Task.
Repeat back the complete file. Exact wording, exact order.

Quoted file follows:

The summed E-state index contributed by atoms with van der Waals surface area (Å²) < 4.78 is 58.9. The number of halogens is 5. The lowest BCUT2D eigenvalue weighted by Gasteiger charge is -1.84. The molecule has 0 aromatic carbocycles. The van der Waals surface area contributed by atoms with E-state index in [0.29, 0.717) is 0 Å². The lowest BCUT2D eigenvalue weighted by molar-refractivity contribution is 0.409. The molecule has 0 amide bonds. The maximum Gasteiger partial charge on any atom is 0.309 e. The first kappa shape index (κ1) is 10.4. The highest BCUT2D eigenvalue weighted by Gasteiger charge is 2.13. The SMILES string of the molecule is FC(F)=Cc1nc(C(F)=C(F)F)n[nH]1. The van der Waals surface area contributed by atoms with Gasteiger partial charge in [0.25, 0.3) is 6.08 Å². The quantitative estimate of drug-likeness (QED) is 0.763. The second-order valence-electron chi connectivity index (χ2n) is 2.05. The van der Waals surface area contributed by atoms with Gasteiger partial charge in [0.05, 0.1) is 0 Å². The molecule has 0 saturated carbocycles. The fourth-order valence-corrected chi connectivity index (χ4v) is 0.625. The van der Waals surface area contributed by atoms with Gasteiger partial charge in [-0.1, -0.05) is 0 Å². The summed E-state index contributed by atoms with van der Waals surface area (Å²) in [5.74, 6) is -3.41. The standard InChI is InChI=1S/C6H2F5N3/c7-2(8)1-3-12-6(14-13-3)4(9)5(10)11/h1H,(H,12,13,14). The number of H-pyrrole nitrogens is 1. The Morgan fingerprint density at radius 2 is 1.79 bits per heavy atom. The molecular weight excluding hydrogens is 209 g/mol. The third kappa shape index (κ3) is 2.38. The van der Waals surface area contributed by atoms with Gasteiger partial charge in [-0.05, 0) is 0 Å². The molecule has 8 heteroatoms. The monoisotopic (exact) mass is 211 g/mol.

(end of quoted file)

The summed E-state index contributed by atoms with van der Waals surface area (Å²) < 4.78 is 58.9. The number of halogens is 5. The lowest BCUT2D eigenvalue weighted by Gasteiger charge is -1.84. The molecule has 0 aromatic carbocycles. The van der Waals surface area contributed by atoms with E-state index in [0.29, 0.717) is 0 Å². The lowest BCUT2D eigenvalue weighted by molar-refractivity contribution is 0.409. The molecule has 0 amide bonds. The maximum Gasteiger partial charge on any atom is 0.309 e. The first kappa shape index (κ1) is 10.4. The highest BCUT2D eigenvalue weighted by Gasteiger charge is 2.13. The SMILES string of the molecule is FC(F)=Cc1nc(C(F)=C(F)F)n[nH]1. The van der Waals surface area contributed by atoms with Gasteiger partial charge in [0.25, 0.3) is 6.08 Å². The quantitative estimate of drug-likeness (QED) is 0.763. The second-order valence-electron chi connectivity index (χ2n) is 2.05. The van der Waals surface area contributed by atoms with Gasteiger partial charge in [0.05, 0.1) is 0 Å². The molecule has 0 saturated carbocycles. The fourth-order valence-corrected chi connectivity index (χ4v) is 0.625. The van der Waals surface area contributed by atoms with Gasteiger partial charge in [-0.1, -0.05) is 0 Å². The summed E-state index contributed by atoms with van der Waals surface area (Å²) in [5.74, 6) is -3.41. The standard InChI is InChI=1S/C6H2F5N3/c7-2(8)1-3-12-6(14-13-3)4(9)5(10)11/h1H,(H,12,13,14). The number of H-pyrrole nitrogens is 1. The Morgan fingerprint density at radius 2 is 1.79 bits per heavy atom. The molecular weight excluding hydrogens is 209 g/mol. The third kappa shape index (κ3) is 2.38. The van der Waals surface area contributed by atoms with Gasteiger partial charge in [-0.05, 0) is 0 Å². The molecule has 8 heteroatoms. The monoisotopic (exact) mass is 211 g/mol.